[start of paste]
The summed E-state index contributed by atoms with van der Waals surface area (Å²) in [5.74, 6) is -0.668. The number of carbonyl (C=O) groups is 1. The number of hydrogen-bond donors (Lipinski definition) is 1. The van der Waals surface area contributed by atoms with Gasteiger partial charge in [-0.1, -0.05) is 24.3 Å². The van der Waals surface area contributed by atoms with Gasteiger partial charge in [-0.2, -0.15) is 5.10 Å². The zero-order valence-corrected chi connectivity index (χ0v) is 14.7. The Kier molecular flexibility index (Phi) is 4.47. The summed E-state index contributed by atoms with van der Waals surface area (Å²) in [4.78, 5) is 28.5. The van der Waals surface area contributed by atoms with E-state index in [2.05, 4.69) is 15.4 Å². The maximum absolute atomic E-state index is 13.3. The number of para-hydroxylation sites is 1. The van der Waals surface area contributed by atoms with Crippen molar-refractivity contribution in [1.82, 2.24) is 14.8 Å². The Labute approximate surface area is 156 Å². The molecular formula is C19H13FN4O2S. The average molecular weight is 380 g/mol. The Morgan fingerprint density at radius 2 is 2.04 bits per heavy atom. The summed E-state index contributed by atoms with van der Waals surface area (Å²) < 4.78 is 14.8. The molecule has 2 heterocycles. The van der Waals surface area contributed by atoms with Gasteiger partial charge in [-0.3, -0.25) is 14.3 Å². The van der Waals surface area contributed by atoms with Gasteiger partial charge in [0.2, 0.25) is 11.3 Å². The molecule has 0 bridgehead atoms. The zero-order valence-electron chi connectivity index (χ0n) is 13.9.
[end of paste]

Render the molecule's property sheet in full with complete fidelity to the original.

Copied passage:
The summed E-state index contributed by atoms with van der Waals surface area (Å²) in [5.74, 6) is -0.668. The number of carbonyl (C=O) groups is 1. The number of hydrogen-bond donors (Lipinski definition) is 1. The van der Waals surface area contributed by atoms with Gasteiger partial charge in [-0.1, -0.05) is 24.3 Å². The van der Waals surface area contributed by atoms with Gasteiger partial charge in [-0.2, -0.15) is 5.10 Å². The zero-order valence-corrected chi connectivity index (χ0v) is 14.7. The Kier molecular flexibility index (Phi) is 4.47. The summed E-state index contributed by atoms with van der Waals surface area (Å²) in [4.78, 5) is 28.5. The van der Waals surface area contributed by atoms with E-state index in [2.05, 4.69) is 15.4 Å². The maximum absolute atomic E-state index is 13.3. The number of para-hydroxylation sites is 1. The van der Waals surface area contributed by atoms with Crippen molar-refractivity contribution in [1.82, 2.24) is 14.8 Å². The Labute approximate surface area is 156 Å². The molecular formula is C19H13FN4O2S. The average molecular weight is 380 g/mol. The Morgan fingerprint density at radius 2 is 2.04 bits per heavy atom. The summed E-state index contributed by atoms with van der Waals surface area (Å²) < 4.78 is 14.8. The molecule has 2 heterocycles. The van der Waals surface area contributed by atoms with Gasteiger partial charge in [-0.3, -0.25) is 14.3 Å². The van der Waals surface area contributed by atoms with Gasteiger partial charge in [0.2, 0.25) is 11.3 Å². The molecule has 0 bridgehead atoms. The zero-order valence-electron chi connectivity index (χ0n) is 13.9.